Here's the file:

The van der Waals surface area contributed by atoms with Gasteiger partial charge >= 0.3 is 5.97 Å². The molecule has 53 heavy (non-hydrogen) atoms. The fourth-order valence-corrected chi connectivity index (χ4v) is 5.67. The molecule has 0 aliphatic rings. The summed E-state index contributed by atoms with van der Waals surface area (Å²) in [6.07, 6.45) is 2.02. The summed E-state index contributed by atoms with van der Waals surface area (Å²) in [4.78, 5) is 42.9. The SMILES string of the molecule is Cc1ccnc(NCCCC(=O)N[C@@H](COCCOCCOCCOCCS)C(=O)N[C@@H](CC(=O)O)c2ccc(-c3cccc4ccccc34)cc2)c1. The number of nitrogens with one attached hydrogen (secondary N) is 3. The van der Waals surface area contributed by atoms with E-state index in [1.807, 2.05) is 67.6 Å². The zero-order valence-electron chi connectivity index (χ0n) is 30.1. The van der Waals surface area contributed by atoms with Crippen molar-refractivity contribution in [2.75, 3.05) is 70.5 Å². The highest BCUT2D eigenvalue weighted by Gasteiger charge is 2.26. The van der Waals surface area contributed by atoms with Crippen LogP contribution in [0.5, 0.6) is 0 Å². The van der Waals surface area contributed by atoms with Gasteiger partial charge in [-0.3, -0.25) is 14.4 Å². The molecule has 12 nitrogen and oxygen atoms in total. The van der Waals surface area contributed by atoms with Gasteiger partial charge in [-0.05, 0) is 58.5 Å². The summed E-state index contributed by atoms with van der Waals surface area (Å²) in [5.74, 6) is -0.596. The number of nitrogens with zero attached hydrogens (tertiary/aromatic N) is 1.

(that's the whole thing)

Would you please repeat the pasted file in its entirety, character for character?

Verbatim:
The van der Waals surface area contributed by atoms with Gasteiger partial charge >= 0.3 is 5.97 Å². The molecule has 53 heavy (non-hydrogen) atoms. The fourth-order valence-corrected chi connectivity index (χ4v) is 5.67. The molecule has 0 aliphatic rings. The summed E-state index contributed by atoms with van der Waals surface area (Å²) in [6.07, 6.45) is 2.02. The summed E-state index contributed by atoms with van der Waals surface area (Å²) in [4.78, 5) is 42.9. The SMILES string of the molecule is Cc1ccnc(NCCCC(=O)N[C@@H](COCCOCCOCCOCCS)C(=O)N[C@@H](CC(=O)O)c2ccc(-c3cccc4ccccc34)cc2)c1. The number of nitrogens with one attached hydrogen (secondary N) is 3. The van der Waals surface area contributed by atoms with E-state index in [1.807, 2.05) is 67.6 Å². The zero-order valence-electron chi connectivity index (χ0n) is 30.1. The van der Waals surface area contributed by atoms with Crippen molar-refractivity contribution in [2.75, 3.05) is 70.5 Å². The highest BCUT2D eigenvalue weighted by Gasteiger charge is 2.26. The van der Waals surface area contributed by atoms with Crippen LogP contribution in [0.5, 0.6) is 0 Å². The van der Waals surface area contributed by atoms with Gasteiger partial charge in [-0.3, -0.25) is 14.4 Å². The molecule has 12 nitrogen and oxygen atoms in total. The van der Waals surface area contributed by atoms with Gasteiger partial charge in [-0.05, 0) is 58.5 Å². The summed E-state index contributed by atoms with van der Waals surface area (Å²) in [5.74, 6) is -0.596. The number of nitrogens with zero attached hydrogens (tertiary/aromatic N) is 1.